But many musicians CAN, and not all of those musicians play the didgeridoo. Some play other instruments, including the flute, the saxophone, the trumpet, the chanter part of bagpipes, and even the harmonica. Apparently there’s one guy who can hold a tone like this for NINETY MINUTES. In fact, if an instrument is not your thing, certain types of chanting and tone holding in singing can also use this technique.
Sci would like to see more studies done to see if the didgeridoo is necessary, or if just training in circular breathing is enough to help. And she wants to see what’s exactly causing this phenomenon. But in the meantime, if your partner snores, and you’re at your wit’s end, maybe they need a didgeridoo for their birthday. It probably couldn’t hurt!
Puhan, M. (2006). Didgeridoo playing as alternative treatment for obstructive sleep apnoea syndrome: randomised controlled trial BMJ, 332 (7536), 266-270 DOI: 10.1136/bmj.38705.470590.55

14 Responses

  1. Or, for the cheap, plastic, generic version, a vuvuzela!

  2. But in the meantime, if your partner snores, and you’re at your wit’s end, maybe they need a didgeridoo for their birthday. It probably couldn’t hurt!
    That’s a rather speculative statement. In my experience playing the didgeridoo most always ends up with somebody getting hurt.

  3. How the hell is it possible to breath in through the nose and out through the mouth at the same time???? My diaphragm doesn’t work that way.

  4. You store some air in your cheeks and work on releasing it in a controlled stream (using your cheek muscles, not your diaphragm) while breathing in through your nose to refill your lungs. Switching back and forth, while maintaining a consistent flow of air, is the tricky part! I can’t quite do it consistently while playing a didgeridoo, but there are lots of sites online with instructions, like:
    http://www.woodwind.org/clarinet/Study/CircularBreathing.html
    and there are many YouTube videos as well.

  5. I wonder if, without the didgeridoo (or some instrument) it may be hard to discern whether or not you’re doing the circular breathing thing right. The sound of the instrument provides important auditory feedback, maybe.

  6. I wonder if, without the didgeridoo (or some instrument) it may be hard to discern whether or not you’re doing the circular breathing thing right. The sound of the instrument provides important auditory feedback, maybe.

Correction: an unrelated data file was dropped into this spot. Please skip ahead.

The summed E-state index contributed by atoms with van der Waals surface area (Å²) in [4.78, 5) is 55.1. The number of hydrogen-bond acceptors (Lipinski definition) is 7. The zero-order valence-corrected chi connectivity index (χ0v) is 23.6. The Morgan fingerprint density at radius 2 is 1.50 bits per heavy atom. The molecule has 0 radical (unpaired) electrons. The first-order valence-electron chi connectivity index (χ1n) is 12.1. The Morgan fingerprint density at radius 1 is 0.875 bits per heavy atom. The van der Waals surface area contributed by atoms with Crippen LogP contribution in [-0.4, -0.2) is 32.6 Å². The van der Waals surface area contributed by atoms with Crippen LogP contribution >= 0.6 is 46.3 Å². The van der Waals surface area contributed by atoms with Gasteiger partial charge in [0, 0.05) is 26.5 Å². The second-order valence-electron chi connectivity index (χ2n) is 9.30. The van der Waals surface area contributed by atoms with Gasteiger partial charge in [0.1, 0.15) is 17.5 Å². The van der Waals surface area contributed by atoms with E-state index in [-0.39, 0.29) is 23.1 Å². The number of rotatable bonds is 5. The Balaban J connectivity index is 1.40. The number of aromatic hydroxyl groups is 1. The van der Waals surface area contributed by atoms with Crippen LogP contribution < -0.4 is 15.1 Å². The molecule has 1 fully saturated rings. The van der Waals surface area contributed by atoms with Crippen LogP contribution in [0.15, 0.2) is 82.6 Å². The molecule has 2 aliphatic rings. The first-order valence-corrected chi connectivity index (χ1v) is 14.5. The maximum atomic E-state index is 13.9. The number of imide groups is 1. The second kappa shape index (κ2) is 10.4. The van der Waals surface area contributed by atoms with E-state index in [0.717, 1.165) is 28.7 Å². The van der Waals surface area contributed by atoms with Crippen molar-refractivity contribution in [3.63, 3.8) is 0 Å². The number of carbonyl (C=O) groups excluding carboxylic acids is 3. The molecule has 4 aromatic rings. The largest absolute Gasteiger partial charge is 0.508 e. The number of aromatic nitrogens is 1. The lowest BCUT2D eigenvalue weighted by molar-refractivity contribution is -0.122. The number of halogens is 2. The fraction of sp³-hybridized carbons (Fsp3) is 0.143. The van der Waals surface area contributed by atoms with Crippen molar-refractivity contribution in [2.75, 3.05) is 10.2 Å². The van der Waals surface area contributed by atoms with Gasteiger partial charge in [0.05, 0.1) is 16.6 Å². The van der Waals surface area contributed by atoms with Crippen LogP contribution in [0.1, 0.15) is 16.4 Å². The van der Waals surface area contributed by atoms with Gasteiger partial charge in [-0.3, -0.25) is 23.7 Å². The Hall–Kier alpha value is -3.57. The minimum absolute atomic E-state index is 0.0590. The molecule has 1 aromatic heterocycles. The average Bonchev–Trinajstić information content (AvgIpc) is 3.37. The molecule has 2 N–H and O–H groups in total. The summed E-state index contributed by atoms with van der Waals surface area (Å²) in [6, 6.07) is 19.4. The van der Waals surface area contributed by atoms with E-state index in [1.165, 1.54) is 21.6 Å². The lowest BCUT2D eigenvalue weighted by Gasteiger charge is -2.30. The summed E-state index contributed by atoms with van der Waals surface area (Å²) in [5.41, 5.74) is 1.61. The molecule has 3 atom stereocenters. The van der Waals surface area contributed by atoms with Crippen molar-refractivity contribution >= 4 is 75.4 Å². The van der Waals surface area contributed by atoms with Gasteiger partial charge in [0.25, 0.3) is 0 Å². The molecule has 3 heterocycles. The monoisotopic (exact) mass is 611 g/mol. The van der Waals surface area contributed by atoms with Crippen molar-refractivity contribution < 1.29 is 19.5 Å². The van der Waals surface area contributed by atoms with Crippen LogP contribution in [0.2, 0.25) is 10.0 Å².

7. If you lack a didgeridoo, you can practice circular breathing using a straw and a glass of water. Blow bubbles in the water, then see if you can breathe through your nose without stopping the bubbles.

  8. If you lack a didgeridoo, you can practice circular breathing using a straw and a glass of water. Blow bubbles in the water, then see if you can breathe through your nose without stopping the bubbles.

  9. So is there something about didgeridoos in particular that promotes circular breathing more than European/orchestral wind instruments? I must admit, I’ve played trombone for quite a while and still never gotten the circular breathing thing down by any means; I just nab a quick inhale whenever I can still.

  10. So is there something about didgeridoos in particular that promotes circular breathing more than European/orchestral wind instruments? I must admit, I’ve played trombone for quite a while and still never gotten the circular breathing thing down by any means; I just nab a quick inhale whenever I can still.

  11. Hmmm your description of obstructive sleep apnoea (OSA) needs a bit of work…
    People love talking about this study. In particular, patients desperate for alternatives to CPAP and the media in general. Unfortunately, the researchers did not use a strong measure of apnoea and only studied those with moderate OSA. Sure, they showed a statistically significant improvement in apnoea index and subjective sleepiness, but a clinicially significant one? I think not.
    It’s an interesting idea but a naive one in view of the myriad of known factors leading to upper airway closure.